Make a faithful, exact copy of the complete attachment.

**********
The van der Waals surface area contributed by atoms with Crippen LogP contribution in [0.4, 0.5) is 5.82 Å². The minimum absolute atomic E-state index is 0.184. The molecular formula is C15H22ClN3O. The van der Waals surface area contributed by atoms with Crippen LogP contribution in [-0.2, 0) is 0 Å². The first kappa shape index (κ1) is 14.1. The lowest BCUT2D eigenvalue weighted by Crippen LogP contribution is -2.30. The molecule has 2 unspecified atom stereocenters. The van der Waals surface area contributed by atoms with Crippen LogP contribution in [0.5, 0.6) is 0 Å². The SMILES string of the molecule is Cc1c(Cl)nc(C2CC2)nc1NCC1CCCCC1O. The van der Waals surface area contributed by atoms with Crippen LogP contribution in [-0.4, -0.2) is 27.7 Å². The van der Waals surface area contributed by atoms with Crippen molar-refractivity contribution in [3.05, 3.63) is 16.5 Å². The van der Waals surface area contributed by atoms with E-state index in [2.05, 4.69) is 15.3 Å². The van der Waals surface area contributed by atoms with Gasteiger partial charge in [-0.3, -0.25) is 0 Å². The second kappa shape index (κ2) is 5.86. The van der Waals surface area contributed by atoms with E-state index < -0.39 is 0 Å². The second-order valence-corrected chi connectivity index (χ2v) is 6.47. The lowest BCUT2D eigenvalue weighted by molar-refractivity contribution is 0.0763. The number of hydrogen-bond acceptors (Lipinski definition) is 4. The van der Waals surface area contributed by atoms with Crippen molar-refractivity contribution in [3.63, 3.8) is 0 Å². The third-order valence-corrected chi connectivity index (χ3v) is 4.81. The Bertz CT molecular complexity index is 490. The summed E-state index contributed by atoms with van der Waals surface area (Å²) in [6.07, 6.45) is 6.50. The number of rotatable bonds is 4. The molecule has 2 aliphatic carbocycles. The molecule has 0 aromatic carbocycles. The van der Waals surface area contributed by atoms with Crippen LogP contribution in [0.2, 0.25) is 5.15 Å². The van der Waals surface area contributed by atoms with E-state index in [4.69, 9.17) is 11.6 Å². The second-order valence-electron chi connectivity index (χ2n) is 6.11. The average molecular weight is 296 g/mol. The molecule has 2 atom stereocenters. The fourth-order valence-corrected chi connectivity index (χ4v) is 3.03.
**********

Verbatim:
The van der Waals surface area contributed by atoms with Crippen LogP contribution in [0.4, 0.5) is 5.82 Å². The minimum absolute atomic E-state index is 0.184. The molecular formula is C15H22ClN3O. The van der Waals surface area contributed by atoms with Crippen LogP contribution in [-0.2, 0) is 0 Å². The first kappa shape index (κ1) is 14.1. The lowest BCUT2D eigenvalue weighted by Crippen LogP contribution is -2.30. The molecule has 2 unspecified atom stereocenters. The van der Waals surface area contributed by atoms with Crippen LogP contribution in [0.5, 0.6) is 0 Å². The SMILES string of the molecule is Cc1c(Cl)nc(C2CC2)nc1NCC1CCCCC1O. The van der Waals surface area contributed by atoms with Crippen LogP contribution in [-0.4, -0.2) is 27.7 Å². The van der Waals surface area contributed by atoms with Crippen molar-refractivity contribution in [3.05, 3.63) is 16.5 Å². The van der Waals surface area contributed by atoms with E-state index in [2.05, 4.69) is 15.3 Å². The van der Waals surface area contributed by atoms with Gasteiger partial charge in [-0.3, -0.25) is 0 Å². The second kappa shape index (κ2) is 5.86. The van der Waals surface area contributed by atoms with E-state index < -0.39 is 0 Å². The second-order valence-corrected chi connectivity index (χ2v) is 6.47. The lowest BCUT2D eigenvalue weighted by molar-refractivity contribution is 0.0763. The number of hydrogen-bond acceptors (Lipinski definition) is 4. The van der Waals surface area contributed by atoms with Crippen molar-refractivity contribution in [3.63, 3.8) is 0 Å². The third-order valence-corrected chi connectivity index (χ3v) is 4.81. The Bertz CT molecular complexity index is 490. The summed E-state index contributed by atoms with van der Waals surface area (Å²) in [6.07, 6.45) is 6.50. The number of rotatable bonds is 4. The molecule has 2 aliphatic carbocycles. The molecule has 0 aromatic carbocycles. The van der Waals surface area contributed by atoms with Crippen LogP contribution in [0.2, 0.25) is 5.15 Å². The van der Waals surface area contributed by atoms with E-state index in [4.69, 9.17) is 11.6 Å². The second-order valence-electron chi connectivity index (χ2n) is 6.11. The average molecular weight is 296 g/mol. The molecule has 2 atom stereocenters. The fourth-order valence-corrected chi connectivity index (χ4v) is 3.03.